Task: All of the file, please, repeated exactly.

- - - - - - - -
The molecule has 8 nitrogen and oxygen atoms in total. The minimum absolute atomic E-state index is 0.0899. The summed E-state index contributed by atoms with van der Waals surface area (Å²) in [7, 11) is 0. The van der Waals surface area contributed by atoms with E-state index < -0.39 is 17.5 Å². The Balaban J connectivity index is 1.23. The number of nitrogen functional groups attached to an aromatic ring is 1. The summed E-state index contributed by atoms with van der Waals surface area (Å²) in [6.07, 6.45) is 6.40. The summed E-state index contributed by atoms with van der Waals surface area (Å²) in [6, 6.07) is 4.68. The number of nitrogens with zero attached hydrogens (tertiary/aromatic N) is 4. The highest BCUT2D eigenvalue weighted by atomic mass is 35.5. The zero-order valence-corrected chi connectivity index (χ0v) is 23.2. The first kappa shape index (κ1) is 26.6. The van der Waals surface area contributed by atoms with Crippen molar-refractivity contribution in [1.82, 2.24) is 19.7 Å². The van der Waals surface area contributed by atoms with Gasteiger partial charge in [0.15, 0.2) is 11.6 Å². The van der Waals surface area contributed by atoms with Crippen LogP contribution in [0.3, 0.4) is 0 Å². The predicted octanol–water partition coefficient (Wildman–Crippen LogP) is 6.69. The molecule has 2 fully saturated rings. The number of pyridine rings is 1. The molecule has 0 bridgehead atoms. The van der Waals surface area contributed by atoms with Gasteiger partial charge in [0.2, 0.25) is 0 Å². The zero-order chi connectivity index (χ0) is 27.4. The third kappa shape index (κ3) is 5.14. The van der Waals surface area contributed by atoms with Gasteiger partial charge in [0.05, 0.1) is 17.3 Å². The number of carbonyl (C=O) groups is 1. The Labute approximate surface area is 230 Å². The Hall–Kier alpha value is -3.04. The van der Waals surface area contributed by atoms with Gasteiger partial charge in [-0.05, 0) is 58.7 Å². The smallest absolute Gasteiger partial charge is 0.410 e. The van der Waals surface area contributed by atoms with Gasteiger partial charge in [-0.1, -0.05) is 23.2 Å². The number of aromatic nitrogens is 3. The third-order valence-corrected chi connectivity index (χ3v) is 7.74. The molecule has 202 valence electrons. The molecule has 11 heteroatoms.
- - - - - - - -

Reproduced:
The molecule has 8 nitrogen and oxygen atoms in total. The minimum absolute atomic E-state index is 0.0899. The summed E-state index contributed by atoms with van der Waals surface area (Å²) in [7, 11) is 0. The van der Waals surface area contributed by atoms with E-state index < -0.39 is 17.5 Å². The Balaban J connectivity index is 1.23. The number of nitrogen functional groups attached to an aromatic ring is 1. The summed E-state index contributed by atoms with van der Waals surface area (Å²) in [6.07, 6.45) is 6.40. The summed E-state index contributed by atoms with van der Waals surface area (Å²) in [6, 6.07) is 4.68. The number of nitrogens with zero attached hydrogens (tertiary/aromatic N) is 4. The highest BCUT2D eigenvalue weighted by atomic mass is 35.5. The zero-order valence-corrected chi connectivity index (χ0v) is 23.2. The first kappa shape index (κ1) is 26.6. The van der Waals surface area contributed by atoms with Crippen molar-refractivity contribution in [1.82, 2.24) is 19.7 Å². The van der Waals surface area contributed by atoms with Gasteiger partial charge in [0.15, 0.2) is 11.6 Å². The van der Waals surface area contributed by atoms with Crippen LogP contribution in [0.3, 0.4) is 0 Å². The predicted octanol–water partition coefficient (Wildman–Crippen LogP) is 6.69. The molecule has 2 fully saturated rings. The number of pyridine rings is 1. The molecule has 0 bridgehead atoms. The van der Waals surface area contributed by atoms with Gasteiger partial charge in [0.2, 0.25) is 0 Å². The zero-order chi connectivity index (χ0) is 27.4. The third kappa shape index (κ3) is 5.14. The van der Waals surface area contributed by atoms with Gasteiger partial charge in [0.05, 0.1) is 17.3 Å². The number of carbonyl (C=O) groups is 1. The Labute approximate surface area is 230 Å². The Hall–Kier alpha value is -3.04. The van der Waals surface area contributed by atoms with Gasteiger partial charge in [-0.05, 0) is 58.7 Å². The smallest absolute Gasteiger partial charge is 0.410 e. The van der Waals surface area contributed by atoms with Gasteiger partial charge in [-0.1, -0.05) is 23.2 Å². The number of aromatic nitrogens is 3. The third-order valence-corrected chi connectivity index (χ3v) is 7.74. The molecule has 202 valence electrons. The molecule has 11 heteroatoms.